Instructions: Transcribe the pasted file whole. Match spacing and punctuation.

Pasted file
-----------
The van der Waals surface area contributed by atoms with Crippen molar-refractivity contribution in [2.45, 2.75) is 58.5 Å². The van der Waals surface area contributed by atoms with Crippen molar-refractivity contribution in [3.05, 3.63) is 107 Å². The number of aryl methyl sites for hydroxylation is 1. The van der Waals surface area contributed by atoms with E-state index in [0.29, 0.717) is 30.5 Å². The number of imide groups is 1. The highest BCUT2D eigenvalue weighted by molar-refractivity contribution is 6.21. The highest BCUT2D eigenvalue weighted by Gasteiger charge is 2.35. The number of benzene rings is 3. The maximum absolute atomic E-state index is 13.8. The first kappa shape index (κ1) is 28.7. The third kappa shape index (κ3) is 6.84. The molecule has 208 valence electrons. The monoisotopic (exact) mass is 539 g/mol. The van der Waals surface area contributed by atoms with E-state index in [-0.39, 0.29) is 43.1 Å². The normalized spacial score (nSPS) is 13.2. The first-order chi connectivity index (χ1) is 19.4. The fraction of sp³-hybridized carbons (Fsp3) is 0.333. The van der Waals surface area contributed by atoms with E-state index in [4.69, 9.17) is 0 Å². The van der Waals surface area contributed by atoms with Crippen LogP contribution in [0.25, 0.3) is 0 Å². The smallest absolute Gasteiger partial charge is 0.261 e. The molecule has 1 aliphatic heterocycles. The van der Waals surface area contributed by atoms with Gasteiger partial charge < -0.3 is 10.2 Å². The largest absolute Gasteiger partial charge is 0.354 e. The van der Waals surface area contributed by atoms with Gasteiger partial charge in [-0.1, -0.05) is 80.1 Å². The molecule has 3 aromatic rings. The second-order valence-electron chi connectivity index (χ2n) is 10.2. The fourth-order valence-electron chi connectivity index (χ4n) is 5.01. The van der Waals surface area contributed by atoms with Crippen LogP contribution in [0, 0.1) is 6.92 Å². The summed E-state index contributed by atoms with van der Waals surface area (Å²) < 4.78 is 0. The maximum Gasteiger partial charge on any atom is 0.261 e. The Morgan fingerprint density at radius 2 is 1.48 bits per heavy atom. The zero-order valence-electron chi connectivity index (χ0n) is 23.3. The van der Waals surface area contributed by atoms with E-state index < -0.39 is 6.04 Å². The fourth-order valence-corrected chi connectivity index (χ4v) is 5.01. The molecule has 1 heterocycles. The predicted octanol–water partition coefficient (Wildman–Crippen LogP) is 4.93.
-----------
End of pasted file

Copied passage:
The van der Waals surface area contributed by atoms with Crippen molar-refractivity contribution in [2.45, 2.75) is 58.5 Å². The van der Waals surface area contributed by atoms with Crippen molar-refractivity contribution in [3.05, 3.63) is 107 Å². The number of aryl methyl sites for hydroxylation is 1. The van der Waals surface area contributed by atoms with E-state index in [0.29, 0.717) is 30.5 Å². The number of imide groups is 1. The highest BCUT2D eigenvalue weighted by molar-refractivity contribution is 6.21. The highest BCUT2D eigenvalue weighted by Gasteiger charge is 2.35. The number of benzene rings is 3. The maximum absolute atomic E-state index is 13.8. The first kappa shape index (κ1) is 28.7. The third kappa shape index (κ3) is 6.84. The molecule has 208 valence electrons. The monoisotopic (exact) mass is 539 g/mol. The van der Waals surface area contributed by atoms with E-state index in [-0.39, 0.29) is 43.1 Å². The normalized spacial score (nSPS) is 13.2. The first-order chi connectivity index (χ1) is 19.4. The fraction of sp³-hybridized carbons (Fsp3) is 0.333. The van der Waals surface area contributed by atoms with E-state index in [4.69, 9.17) is 0 Å². The van der Waals surface area contributed by atoms with Crippen LogP contribution in [0.25, 0.3) is 0 Å². The smallest absolute Gasteiger partial charge is 0.261 e. The molecule has 1 aliphatic heterocycles. The van der Waals surface area contributed by atoms with Gasteiger partial charge < -0.3 is 10.2 Å². The largest absolute Gasteiger partial charge is 0.354 e. The van der Waals surface area contributed by atoms with Gasteiger partial charge in [-0.1, -0.05) is 80.1 Å². The molecule has 3 aromatic rings. The second-order valence-electron chi connectivity index (χ2n) is 10.2. The fourth-order valence-electron chi connectivity index (χ4n) is 5.01. The van der Waals surface area contributed by atoms with Crippen LogP contribution in [0, 0.1) is 6.92 Å². The summed E-state index contributed by atoms with van der Waals surface area (Å²) < 4.78 is 0. The maximum Gasteiger partial charge on any atom is 0.261 e. The Morgan fingerprint density at radius 2 is 1.48 bits per heavy atom. The zero-order valence-electron chi connectivity index (χ0n) is 23.3. The van der Waals surface area contributed by atoms with E-state index < -0.39 is 6.04 Å². The fourth-order valence-corrected chi connectivity index (χ4v) is 5.01. The molecule has 1 heterocycles. The predicted octanol–water partition coefficient (Wildman–Crippen LogP) is 4.93.